On the minimum wage.

Here’s a comment by UGA Prof. Joseph J. Sabia a Prof. at UGA as he testified before the Senate earlier this week:

Minimum wage advocates argue passionately that no one who works hard and plays by the rules should be poor. I agree, as do most Americans. But, I also agree with Milton Friedman that good intentions are not enough to make good policy. The real test of this legislation is how its passage will impact the working poor. Here the evidence is clear – past minimum wage increases have not alleviated poverty and this legislation will not do so either.

You can read his complete testimony here.

Hat Tip: Georgia Public Policy Foundation’s Friday Facts email.

14 comments

  1. ColinATL says:

    Why no countervailing quotes from all the economic experts who DO support a minimum wage increase?

    This quote just doesn’t match reality. To say that people earning the minimum wage (or less) don’t get a benefit from an increase is a joke. Just because there aren’t fewer poor people doesn’t mean that raising the minimum wage is ineffective to alleviate poverty.

    And it’s been proven time and again that raising the minimum wage does not adversely impact employment.

    So whacha got left to argue? That Wal-Mart’s stockholders will suffer? Not compelling to me.

  2. Jmac says:

    Agreed. It provides immediate assistance to folks living on those low wages (though I hope the Senate attaches some tax relief for small businesses to the final legislation).

    The bigger problem, as I see it, is that it isn’t being viewed as just one piece of a comprehensive approach to combatting poverty. Raising the minimum wage provides immediate help, but does nothing to increase opportunity and offer necessary avenues of advancement or training.

  3. Mike Hauncho says:

    It is not the business of the federal government to regulate the wages of private businesses. You can argue all you want about what it does to help the poor or not but what you fail to realize is that the government is not here to make people rich or poor or to build the middle class or anything like that. All they should do is see to it that there is a level playing field.

  4. Jmac says:

    God help me … all I can picture is Cal Naughton Jr. … it’s going to be hard to put together a counterargument against you when I keep laughing because I hear ‘you probably didn’t hear about it because I did it under the name Mike Hauncho.’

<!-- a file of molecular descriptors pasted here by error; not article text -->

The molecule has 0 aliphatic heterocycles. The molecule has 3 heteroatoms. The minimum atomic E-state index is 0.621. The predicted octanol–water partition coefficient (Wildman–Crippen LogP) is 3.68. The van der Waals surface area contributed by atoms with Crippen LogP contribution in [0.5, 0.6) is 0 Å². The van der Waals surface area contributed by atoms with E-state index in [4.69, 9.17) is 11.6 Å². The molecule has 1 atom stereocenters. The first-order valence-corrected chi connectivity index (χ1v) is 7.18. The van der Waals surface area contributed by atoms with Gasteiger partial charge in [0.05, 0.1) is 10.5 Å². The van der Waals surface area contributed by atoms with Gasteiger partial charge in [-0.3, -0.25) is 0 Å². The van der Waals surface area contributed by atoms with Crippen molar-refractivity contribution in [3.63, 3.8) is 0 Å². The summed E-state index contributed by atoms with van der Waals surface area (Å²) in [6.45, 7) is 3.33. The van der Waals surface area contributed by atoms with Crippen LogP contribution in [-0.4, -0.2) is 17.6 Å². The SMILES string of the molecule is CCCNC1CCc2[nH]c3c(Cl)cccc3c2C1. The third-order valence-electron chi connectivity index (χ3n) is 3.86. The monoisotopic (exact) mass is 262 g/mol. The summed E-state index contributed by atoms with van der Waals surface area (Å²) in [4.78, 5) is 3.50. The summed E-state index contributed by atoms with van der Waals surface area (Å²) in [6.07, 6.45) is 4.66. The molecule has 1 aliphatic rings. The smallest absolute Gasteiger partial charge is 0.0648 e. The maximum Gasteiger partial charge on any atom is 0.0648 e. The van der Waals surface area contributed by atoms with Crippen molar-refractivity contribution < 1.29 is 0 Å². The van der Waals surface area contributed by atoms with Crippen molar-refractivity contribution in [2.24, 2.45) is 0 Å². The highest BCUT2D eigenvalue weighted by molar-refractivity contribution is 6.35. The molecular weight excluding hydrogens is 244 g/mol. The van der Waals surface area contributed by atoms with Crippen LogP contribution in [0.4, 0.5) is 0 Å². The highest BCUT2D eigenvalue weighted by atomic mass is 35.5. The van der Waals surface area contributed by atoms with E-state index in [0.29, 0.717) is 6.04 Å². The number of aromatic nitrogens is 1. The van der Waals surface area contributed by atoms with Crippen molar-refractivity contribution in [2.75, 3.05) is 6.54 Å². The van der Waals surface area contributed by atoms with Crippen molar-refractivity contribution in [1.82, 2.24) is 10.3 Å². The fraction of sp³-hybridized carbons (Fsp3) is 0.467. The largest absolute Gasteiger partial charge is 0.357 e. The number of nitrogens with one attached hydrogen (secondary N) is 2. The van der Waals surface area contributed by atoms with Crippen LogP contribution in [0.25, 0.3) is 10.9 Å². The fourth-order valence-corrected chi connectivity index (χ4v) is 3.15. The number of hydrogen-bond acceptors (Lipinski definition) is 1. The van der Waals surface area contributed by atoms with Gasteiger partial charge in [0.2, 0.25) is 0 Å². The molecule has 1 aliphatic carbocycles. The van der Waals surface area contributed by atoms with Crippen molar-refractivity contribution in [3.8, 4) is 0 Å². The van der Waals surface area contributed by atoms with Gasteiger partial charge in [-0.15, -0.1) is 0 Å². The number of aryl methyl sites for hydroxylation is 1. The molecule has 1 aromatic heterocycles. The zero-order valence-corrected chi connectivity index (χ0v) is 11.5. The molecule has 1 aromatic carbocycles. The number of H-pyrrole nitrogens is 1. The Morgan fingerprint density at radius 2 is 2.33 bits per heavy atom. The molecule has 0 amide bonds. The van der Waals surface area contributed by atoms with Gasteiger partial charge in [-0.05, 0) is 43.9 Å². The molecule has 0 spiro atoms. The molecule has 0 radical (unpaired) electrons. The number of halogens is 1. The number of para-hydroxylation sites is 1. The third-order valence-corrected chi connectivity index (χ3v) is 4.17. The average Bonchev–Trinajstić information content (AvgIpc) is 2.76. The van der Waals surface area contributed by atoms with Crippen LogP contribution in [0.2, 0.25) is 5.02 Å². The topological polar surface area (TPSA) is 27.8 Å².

Anyway … wouldn’t raising the minimum wage (pretty much just adjusting it, somewhat, for inflation and cost-of-living) be leveling the playing field?

  5. Mike Hauncho says:

    Leveling the playing field means that you do not give any advantages to one particular person over another, not seeing that they be paid the same (we are not socialists). What a person earns in his or her jobs should depend on the job and the qualifications of that person. Now that the minimum wage has been increased people are still going to complain that they get paid minimum wage and we will have this argument again in the future. If you dont want to get paid minimum wage then do what it takes to make you more qualified for jobs that pay more.
    ColinATL- What do Wal-Mart shareholders have to do with any of this? If a company makes millions or billions in revenue it does not mean that they should have to give more back to the employees. Making a profit is not a bad thing. Tell the small business owner who may only make a small profit that he needs to give more back. Wal-Mart takes a risk every time they open a store. Although they are good at what they do they always assume the risk of losing money so they should not be penalized if they make money. Dont get me wrong, I dont want to see people poor and hungry but there are other ways to take care of this without the government stepping in and telling private business owners how to spend their money.

  6. dingleberry says:

    THERE should DEFINITELY be a minimum wage…It should be ZERO DOLLARS AND ZERO CENTS and hour. A dude flipping burgers at McDonalds, no matter how many kids he has, doesn’t do actually deserve more than about 3 or 4 bucks an hour. Hell, our 5.25 law is already doing him a HUGE favor.

  7. Bull Moose says:

    Not only do I think the minimum wage increase was good, but I think that it’s good stimulus to the economy in a bottom up manner.

    Personally, I think that if Members of Congress are going to continually vote to increase there own pay, the least they could do is also increase the minimum wage. Otherwise, I think it looks a little hypocritical.

  8. Jmac says:

    Mike …

    Now that the minimum wage has been increased people are still going to complain that they get paid minimum wage and we will have this argument again in the future.

    … that’s why I offered this …
    The bigger problem, as I see it, is that it isn’t being viewed as just one piece of a comprehensive approach to combatting poverty. Raising the minimum wage provides immediate help, but does nothing to increase opportunity and offer necessary avenues of advancement or training.

    I’m all for raising the minimum wage, but it needs to be view as just one piece of the anti-poverty puzzle. Increased opportunities for education and training, as well as a market which offers competitive wages, is essential for long-term success.

    If a company makes millions or billions in revenue it does not mean that they should have to give more back to the employees. Making a profit is not a bad thing. Tell the small business owner who may only make a small profit that he needs to give more back.